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WotC's Secret Lore Book

Parmandur

Adventurer
So where was this supposed book of secret FR lore dating back over 40 odd years when WotC published the 4th edition FR campaign setting?

Oops! Did I actually hit the Submit Reply button here?? I'm sorry. :angel:
No, there is no such book: Mearls is talking about a plan conceived of within the past 7-8 years, while 5E was being made.
 

Jer

Explorer
The entire premise here is that somehow Wizards controls the lore in my game. While that happens when I play/run AL, there's not a snowball's chance in Avernus of that being the case for my own game.
No, the premise here is that Wizards controls the lore on their publication schedule. And that some people would like to have access to the spoilers.
 

Parmandur

Adventurer
No, the premise here is that Wizards controls the lore on their publication schedule. And that some people would like to have access to the spoilers.
And, on top of that, have a metaphysical model to explain things like how Dragonlance and Eberron fit in with Greyhawk and Mystarra.
 

Aebir-Toril

Explorer
And, on top of that, have a metaphysical model to explain things like how Dragonlance and Eberron fit in with Greyhawk and Mystarra.
Wait, you mean that I might not have my theory of multi-dimensional crossdirectionality in planar spheres, as justified under Xhylorpcha's Law, verified or disproven by WotC?
 

Inchoroi

Explorer
The problem is that once you give away the secrets, they aren't secret any more. It is attractive and tantalizing while you don't know it, but once you do? Meh.

It is a document they use to create new, yet consistent, materials for us. No, don't publish that, because it will take away much of the "new" for us.
I'm actually fine with knowing all the secrets, because then I get to lead my characters through discovering them as well.
 

Psyzhran2357

Villager
And, on top of that, have a metaphysical model to explain things like how Dragonlance and Eberron fit in with Greyhawk and Mystarra.
Didn't they already explain this? Sort of?

IIRC, Greyhawk, Forgotten Realms, and Dragonlance are all in the Great Wheel as normal crystal spheres in the Material Plane. Eberron meanwhile is isolated in its own pocket dimension; it's crystal sphere cuts it off from everything except the Deep Ethereal, and its Orrery of 13 planes is contained within.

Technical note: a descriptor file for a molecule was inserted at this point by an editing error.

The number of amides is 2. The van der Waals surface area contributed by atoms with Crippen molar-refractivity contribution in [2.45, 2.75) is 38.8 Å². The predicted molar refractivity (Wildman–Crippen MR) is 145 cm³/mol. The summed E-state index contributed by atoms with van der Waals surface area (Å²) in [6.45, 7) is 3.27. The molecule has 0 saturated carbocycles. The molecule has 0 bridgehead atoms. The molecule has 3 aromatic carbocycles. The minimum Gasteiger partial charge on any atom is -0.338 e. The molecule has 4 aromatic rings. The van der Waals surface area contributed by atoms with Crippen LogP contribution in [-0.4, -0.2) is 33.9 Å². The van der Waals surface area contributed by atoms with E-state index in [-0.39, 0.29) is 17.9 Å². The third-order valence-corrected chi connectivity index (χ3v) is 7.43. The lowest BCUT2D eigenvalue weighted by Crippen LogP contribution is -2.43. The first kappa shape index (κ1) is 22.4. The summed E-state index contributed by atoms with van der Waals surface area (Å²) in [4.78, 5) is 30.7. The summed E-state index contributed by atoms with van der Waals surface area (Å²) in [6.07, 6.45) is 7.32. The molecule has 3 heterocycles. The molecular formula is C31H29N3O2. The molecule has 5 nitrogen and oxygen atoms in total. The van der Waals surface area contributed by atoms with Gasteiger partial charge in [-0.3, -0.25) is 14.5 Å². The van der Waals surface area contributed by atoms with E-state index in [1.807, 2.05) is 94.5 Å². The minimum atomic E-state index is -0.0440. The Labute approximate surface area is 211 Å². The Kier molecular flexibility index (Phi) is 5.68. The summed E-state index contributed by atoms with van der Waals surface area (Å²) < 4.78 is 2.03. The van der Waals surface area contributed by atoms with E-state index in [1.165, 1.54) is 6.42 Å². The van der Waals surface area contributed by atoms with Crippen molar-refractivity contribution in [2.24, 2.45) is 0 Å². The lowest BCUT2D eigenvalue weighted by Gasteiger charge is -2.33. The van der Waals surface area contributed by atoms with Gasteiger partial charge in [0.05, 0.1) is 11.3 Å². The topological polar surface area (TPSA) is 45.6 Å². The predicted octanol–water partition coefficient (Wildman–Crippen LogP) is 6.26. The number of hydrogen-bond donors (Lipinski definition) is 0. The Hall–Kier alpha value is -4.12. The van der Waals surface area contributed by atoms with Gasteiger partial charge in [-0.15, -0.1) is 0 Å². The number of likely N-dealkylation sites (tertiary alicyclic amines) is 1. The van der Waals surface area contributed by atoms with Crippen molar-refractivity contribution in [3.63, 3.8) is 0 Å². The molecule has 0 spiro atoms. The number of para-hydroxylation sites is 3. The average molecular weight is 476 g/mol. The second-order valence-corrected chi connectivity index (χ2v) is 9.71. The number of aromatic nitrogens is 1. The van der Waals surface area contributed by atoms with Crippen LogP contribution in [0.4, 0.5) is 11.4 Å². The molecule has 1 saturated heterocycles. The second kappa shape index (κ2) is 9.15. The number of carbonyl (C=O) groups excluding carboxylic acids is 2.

No clue for Mystara though.
 

Mercule

Adventurer
And, on top of that, have a metaphysical model to explain things like how Dragonlance and Eberron fit in with Greyhawk and Mystarra.
This is actually the point where I start to have an issue with the "secret bible". I'm actually just fine with there being a secret book of lore for FR or Dragonlance or Greyhawk or Eberron, etc. In fact, I think there really should be one for each setting. The problem is when someone thinks any of those books has any bearing on any of the others.

One of the really amazing things about AD&D was that it wasn't a unified setting. Yes, Gygax put lots of vague (very vague) lore in the core books and there was a published Greyhawk setting. But Orcus, the planes, Vecna, the Wind Dukes of Aqaa, and so much more were just inspirational building blocks to be interpreted and snapped into your own game. Is Orcus "alive", dead, risen as undead? Whichever suits your game. Krynn didn't need to share a cosmology with Greyhawk (even though there were attempts) because it was a different story that used the blocks differently. Dark Sun didn't have to explain why things worked different; they just did. Yeah, there were some attempts to explain how to jump from one world to another, like Greenwood's articles where Elminster, Mordenkainen, and Dalamar sat around smoking and drinking. But, they weren't particularly canon.

D&D isn't a unified setting. It's actually just the opposite. It's a meta-setting that supports multiple, unlinked settings. There shouldn't be any sort of official attempt to make it otherwise -- at least not in a definitive way. Planescape is fine. So is Spelljammer. Neither exist for me, though.